In this quote, drenched in Marxist terminology, Dutschke proclaimed his identity to be entirely dedicated to the communist ideal. But he also categorically rejected Marxism-Leninism.


Finding the Negation to be Negated


Though not existing until Dutschke was 21 years old (and usually not considered helpful), the Berlin Wall provides a convenient separation in Dutschke’s criticisms on Marxism-Leninism. On the one hand, these followed from experiences within the German Democratic Republic; Dutschke grew up in East Berlin. And two days before the Wall was erected, he fled to its western sections.[9] There, he defined his rejection of Soviet communism in Marxist terms.

       In his Persönliche Genesis der Problemstellung[10] Dutschke wrote how early experiences shaped his convictions. The Christian terminology in the title is not coincidental as his earliest beliefs followed from prayers. Dutschke’s family maintained an active relation with God – crucially, Rudi considered Christianity and socialism to be ‘intimately connected through Luther’.[11] As such, both represented care for humanity and social justice in general. But, besides the eventual Soviet enforcement of atheism, Dutschke had more reasons to reject Marxism-Leninism. He questioned the Soviet Union’s proclaimed humanitarian aims as its army transformed from liberators into occupiers. The crushing of the Hungarian Uprising in 1956 only strengthened those doubts. That event, in fact, prompted Dutschke’s interest in the work of Georg Lukács,[12] which would profoundly impact Dutschkism. At eighteen, the German was himself coerced into conformity. He was barred from studying journalism due to ‘unsocial behaviour’ – thus destroying his dream to become a sports commentator.[13] After a three year management internship, Dutschke fled. He was, in his own words, ‘sick of the half-truths and lies’.[14]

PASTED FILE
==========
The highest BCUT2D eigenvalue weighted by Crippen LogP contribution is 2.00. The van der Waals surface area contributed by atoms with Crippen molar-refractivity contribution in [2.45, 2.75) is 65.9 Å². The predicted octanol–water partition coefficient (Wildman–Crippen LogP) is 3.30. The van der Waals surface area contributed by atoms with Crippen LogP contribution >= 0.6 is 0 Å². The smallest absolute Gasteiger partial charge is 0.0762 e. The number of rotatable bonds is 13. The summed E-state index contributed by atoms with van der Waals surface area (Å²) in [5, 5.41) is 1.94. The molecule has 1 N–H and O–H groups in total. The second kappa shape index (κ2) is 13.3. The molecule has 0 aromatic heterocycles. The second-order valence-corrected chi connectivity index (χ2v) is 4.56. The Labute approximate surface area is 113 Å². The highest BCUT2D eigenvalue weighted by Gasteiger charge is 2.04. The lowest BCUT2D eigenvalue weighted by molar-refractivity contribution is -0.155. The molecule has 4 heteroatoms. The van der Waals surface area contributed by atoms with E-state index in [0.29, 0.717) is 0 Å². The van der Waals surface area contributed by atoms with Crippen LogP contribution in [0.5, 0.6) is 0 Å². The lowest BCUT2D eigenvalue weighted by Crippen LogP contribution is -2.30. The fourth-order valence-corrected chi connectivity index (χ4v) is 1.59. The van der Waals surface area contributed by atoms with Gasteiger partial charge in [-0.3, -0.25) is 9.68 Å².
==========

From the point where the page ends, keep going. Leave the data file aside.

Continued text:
In the western sections of Berlin, Dutschke defined his rationale behind rejecting Marxism-Leninism in Marxist terms. The most prominent arguments for this rejection concerned the concepts of alienation[15] and class antagonisms. Dutschke felt that class antagonisms had resurfaced under Soviet communism. According to him, the apparatchik manifested a new ruling class.[16] Therefore, he considered the prerequisites for exploitation transformed, but not removed.[17] Concerning alienation, Dutschke stated in his diary that these regimes proved how ‘a sublation[18] of alienation does not automatically follow a change in property relations.’[19] Dutschke’s interpretation of the concept alienation provides important insights on his thinking. For him, this concept included a wide range of problems, such as the alienation of a person and her community, resignation to one’s circumstances, and a general lack of self-development. For Dutschke, alienation signified virtually every deficit of (personal) autonomy. And self-realization (the sublation of alienation) was consistently obstructed by the Marxist-Leninist apparatchiks.[20]